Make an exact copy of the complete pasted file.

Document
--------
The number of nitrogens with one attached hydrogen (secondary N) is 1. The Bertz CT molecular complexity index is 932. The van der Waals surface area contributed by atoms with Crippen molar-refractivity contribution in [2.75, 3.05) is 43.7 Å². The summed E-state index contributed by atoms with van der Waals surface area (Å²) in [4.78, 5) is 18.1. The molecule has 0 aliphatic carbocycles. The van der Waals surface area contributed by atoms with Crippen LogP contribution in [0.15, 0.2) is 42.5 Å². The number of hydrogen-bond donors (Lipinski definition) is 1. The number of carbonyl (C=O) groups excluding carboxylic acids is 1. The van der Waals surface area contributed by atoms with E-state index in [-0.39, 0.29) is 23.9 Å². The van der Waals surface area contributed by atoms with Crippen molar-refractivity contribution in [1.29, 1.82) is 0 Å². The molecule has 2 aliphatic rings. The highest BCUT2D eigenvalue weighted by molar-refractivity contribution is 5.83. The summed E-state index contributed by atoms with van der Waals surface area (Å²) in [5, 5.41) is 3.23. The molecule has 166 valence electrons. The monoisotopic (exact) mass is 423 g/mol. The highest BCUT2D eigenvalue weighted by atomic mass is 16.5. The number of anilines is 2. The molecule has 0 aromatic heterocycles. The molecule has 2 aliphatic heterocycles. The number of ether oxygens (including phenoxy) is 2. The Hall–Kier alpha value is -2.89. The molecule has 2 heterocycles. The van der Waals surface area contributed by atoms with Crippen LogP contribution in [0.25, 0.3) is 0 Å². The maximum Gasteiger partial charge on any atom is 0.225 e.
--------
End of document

The number of nitrogens with one attached hydrogen (secondary N) is 1. The Bertz CT molecular complexity index is 932. The van der Waals surface area contributed by atoms with Crippen molar-refractivity contribution in [2.75, 3.05) is 43.7 Å². The summed E-state index contributed by atoms with van der Waals surface area (Å²) in [4.78, 5) is 18.1. The molecule has 0 aliphatic carbocycles. The van der Waals surface area contributed by atoms with Crippen LogP contribution in [0.15, 0.2) is 42.5 Å². The number of hydrogen-bond donors (Lipinski definition) is 1. The number of carbonyl (C=O) groups excluding carboxylic acids is 1. The van der Waals surface area contributed by atoms with E-state index in [-0.39, 0.29) is 23.9 Å². The van der Waals surface area contributed by atoms with Crippen molar-refractivity contribution in [1.29, 1.82) is 0 Å². The molecule has 2 aliphatic rings. The highest BCUT2D eigenvalue weighted by molar-refractivity contribution is 5.83. The summed E-state index contributed by atoms with van der Waals surface area (Å²) in [5, 5.41) is 3.23. The molecule has 166 valence electrons. The monoisotopic (exact) mass is 423 g/mol. The highest BCUT2D eigenvalue weighted by atomic mass is 16.5. The number of anilines is 2. The molecule has 0 aromatic heterocycles. The molecule has 2 aliphatic heterocycles. The number of ether oxygens (including phenoxy) is 2. The Hall–Kier alpha value is -2.89. The molecule has 2 heterocycles. The van der Waals surface area contributed by atoms with Crippen LogP contribution in [0.25, 0.3) is 0 Å². The maximum Gasteiger partial charge on any atom is 0.225 e.